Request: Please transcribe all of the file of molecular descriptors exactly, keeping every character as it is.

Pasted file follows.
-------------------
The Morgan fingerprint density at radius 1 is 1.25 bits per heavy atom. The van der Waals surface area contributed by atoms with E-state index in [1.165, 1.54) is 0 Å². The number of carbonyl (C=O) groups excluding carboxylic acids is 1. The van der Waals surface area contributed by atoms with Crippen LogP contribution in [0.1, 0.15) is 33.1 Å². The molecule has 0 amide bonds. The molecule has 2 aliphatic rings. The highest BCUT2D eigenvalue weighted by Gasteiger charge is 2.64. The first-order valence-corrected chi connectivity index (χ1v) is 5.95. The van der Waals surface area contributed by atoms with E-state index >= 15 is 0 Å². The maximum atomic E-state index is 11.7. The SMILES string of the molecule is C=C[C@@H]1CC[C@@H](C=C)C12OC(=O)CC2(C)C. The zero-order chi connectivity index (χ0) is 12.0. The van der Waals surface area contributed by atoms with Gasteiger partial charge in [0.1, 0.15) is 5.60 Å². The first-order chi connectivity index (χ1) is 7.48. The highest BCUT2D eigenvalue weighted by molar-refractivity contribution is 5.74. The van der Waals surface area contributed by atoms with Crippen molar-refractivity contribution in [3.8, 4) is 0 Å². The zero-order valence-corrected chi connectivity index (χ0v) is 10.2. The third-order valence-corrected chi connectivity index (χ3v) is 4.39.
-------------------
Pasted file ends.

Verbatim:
The Morgan fingerprint density at radius 1 is 1.25 bits per heavy atom. The van der Waals surface area contributed by atoms with E-state index in [1.165, 1.54) is 0 Å². The number of carbonyl (C=O) groups excluding carboxylic acids is 1. The van der Waals surface area contributed by atoms with Crippen LogP contribution in [0.1, 0.15) is 33.1 Å². The molecule has 0 amide bonds. The molecule has 2 aliphatic rings. The highest BCUT2D eigenvalue weighted by Gasteiger charge is 2.64. The first-order valence-corrected chi connectivity index (χ1v) is 5.95. The van der Waals surface area contributed by atoms with E-state index >= 15 is 0 Å². The maximum atomic E-state index is 11.7. The SMILES string of the molecule is C=C[C@@H]1CC[C@@H](C=C)C12OC(=O)CC2(C)C. The zero-order chi connectivity index (χ0) is 12.0. The van der Waals surface area contributed by atoms with Gasteiger partial charge in [0.1, 0.15) is 5.60 Å². The first-order chi connectivity index (χ1) is 7.48. The highest BCUT2D eigenvalue weighted by molar-refractivity contribution is 5.74. The van der Waals surface area contributed by atoms with Crippen molar-refractivity contribution in [3.8, 4) is 0 Å². The zero-order valence-corrected chi connectivity index (χ0v) is 10.2. The third-order valence-corrected chi connectivity index (χ3v) is 4.39.